About 2300 years ago, a clever chap (or more likely a collection of clever chaps) wrote down some brilliant healthy living advice in a Chinese medical treatise that you can still find in almost every acupuncture clinic around the world today. It is called the Huangdi Neijing. (That’s The Yellow Emperor’s Classic of Medicine in English. We’ll call it the Neijing for short.)
One nifty piece of advice is about looking after yourself in autumn. The Neijing says that we should “gather and collect the spirit and the qi” and “make that which is of the heart-mind peaceful and tranquil in order to weaken the punishment of autumn”. How I wish my other medical textbooks were written as poetically!
Tea was growing up around the time that the Yellow Emperor got going on his famous book, which happened to be when Daoist philosophy was defining the Five Elements. The Five Elements (Water, Wood, Fire, Metal and Earth) are labels for five groups of associated aspects of life, including seasons, smells, flavours, emotions, personality traits, and so on. Autumn is the season for the Metal Element, and Metal is associated with refinement. So, it is no surprise that the most refined, nuanced and subtle tea of all – white tea – is recommended in autumn.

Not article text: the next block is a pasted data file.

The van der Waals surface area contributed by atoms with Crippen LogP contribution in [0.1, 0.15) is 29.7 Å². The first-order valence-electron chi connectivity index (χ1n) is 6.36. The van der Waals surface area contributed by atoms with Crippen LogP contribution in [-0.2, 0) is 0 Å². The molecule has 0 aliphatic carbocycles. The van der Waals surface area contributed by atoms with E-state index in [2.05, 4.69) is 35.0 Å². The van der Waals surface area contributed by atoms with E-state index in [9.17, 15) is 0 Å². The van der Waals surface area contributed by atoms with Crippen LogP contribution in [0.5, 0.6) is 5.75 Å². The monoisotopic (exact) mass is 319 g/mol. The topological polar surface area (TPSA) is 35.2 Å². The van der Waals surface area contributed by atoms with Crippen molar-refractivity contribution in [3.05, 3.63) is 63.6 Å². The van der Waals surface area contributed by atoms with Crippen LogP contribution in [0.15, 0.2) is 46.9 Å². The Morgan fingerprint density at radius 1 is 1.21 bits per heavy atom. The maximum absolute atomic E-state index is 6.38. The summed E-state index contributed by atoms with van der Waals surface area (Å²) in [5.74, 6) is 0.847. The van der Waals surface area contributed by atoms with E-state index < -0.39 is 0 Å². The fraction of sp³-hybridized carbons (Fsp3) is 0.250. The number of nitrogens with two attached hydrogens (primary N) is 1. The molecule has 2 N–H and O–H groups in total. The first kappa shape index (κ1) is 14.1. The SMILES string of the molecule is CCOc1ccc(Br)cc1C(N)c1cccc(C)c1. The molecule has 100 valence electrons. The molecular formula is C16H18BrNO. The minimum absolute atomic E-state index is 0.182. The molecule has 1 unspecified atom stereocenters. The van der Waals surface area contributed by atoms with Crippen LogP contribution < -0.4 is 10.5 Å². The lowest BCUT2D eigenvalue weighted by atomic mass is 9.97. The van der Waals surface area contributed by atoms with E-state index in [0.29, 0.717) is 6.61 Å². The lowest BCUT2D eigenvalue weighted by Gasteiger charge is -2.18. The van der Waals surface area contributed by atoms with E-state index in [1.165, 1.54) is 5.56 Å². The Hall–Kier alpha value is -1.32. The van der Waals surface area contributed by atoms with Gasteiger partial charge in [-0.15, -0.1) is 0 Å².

Although white tea is drunk in autumn, it is picked in spring just as the first buds appear. Only the top two pairs of leaves (or even just the closed buds) are carefully harvested by gloved hands with small scissors over a season lasting about two weeks. The finest of the white teas is called ‘silver needles’.
This is what the Yellow Emperor and his high ranking mates would have enjoyed, meditatively sipping their tea from fine porcelain cups while they gathered and collected their spirit and their qi, and made their heart-mind peaceful and tranquil. As I sit quietly, staring into the middle distance and sipping my silver needles, I certainly feel the punishment of autumn growing weaker.